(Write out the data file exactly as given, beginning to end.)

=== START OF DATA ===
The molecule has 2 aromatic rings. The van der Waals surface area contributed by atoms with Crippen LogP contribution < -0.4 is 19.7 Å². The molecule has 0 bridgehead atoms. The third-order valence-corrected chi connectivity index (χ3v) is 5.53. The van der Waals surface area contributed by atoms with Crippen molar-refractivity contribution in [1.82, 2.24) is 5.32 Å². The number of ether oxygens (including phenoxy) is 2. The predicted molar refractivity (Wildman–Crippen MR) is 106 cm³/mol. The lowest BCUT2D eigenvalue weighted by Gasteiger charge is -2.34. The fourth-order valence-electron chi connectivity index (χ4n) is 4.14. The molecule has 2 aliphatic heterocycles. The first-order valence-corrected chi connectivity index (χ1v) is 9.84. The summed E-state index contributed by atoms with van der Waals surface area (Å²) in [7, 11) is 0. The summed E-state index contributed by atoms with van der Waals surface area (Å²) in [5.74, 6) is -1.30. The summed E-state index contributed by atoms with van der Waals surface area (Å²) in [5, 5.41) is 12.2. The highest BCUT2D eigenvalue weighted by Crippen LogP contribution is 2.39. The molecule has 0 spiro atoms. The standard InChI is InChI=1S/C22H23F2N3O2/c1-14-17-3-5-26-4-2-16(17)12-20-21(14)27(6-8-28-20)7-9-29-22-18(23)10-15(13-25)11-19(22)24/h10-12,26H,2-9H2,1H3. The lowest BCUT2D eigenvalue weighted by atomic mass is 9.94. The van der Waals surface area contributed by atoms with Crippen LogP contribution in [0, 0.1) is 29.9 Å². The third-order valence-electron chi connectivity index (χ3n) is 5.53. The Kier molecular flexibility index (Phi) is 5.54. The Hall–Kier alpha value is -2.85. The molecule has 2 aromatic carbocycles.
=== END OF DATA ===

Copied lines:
The molecule has 2 aromatic rings. The van der Waals surface area contributed by atoms with Crippen LogP contribution < -0.4 is 19.7 Å². The molecule has 0 bridgehead atoms. The third-order valence-corrected chi connectivity index (χ3v) is 5.53. The van der Waals surface area contributed by atoms with Crippen molar-refractivity contribution in [1.82, 2.24) is 5.32 Å². The number of ether oxygens (including phenoxy) is 2. The predicted molar refractivity (Wildman–Crippen MR) is 106 cm³/mol. The lowest BCUT2D eigenvalue weighted by Gasteiger charge is -2.34. The fourth-order valence-electron chi connectivity index (χ4n) is 4.14. The molecule has 2 aliphatic heterocycles. The first-order valence-corrected chi connectivity index (χ1v) is 9.84. The summed E-state index contributed by atoms with van der Waals surface area (Å²) in [7, 11) is 0. The summed E-state index contributed by atoms with van der Waals surface area (Å²) in [5.74, 6) is -1.30. The summed E-state index contributed by atoms with van der Waals surface area (Å²) in [5, 5.41) is 12.2. The highest BCUT2D eigenvalue weighted by Crippen LogP contribution is 2.39. The molecule has 0 spiro atoms. The standard InChI is InChI=1S/C22H23F2N3O2/c1-14-17-3-5-26-4-2-16(17)12-20-21(14)27(6-8-28-20)7-9-29-22-18(23)10-15(13-25)11-19(22)24/h10-12,26H,2-9H2,1H3. The lowest BCUT2D eigenvalue weighted by atomic mass is 9.94. The van der Waals surface area contributed by atoms with Crippen LogP contribution in [0, 0.1) is 29.9 Å². The third-order valence-electron chi connectivity index (χ3n) is 5.53. The Kier molecular flexibility index (Phi) is 5.54. The Hall–Kier alpha value is -2.85. The molecule has 2 aromatic carbocycles.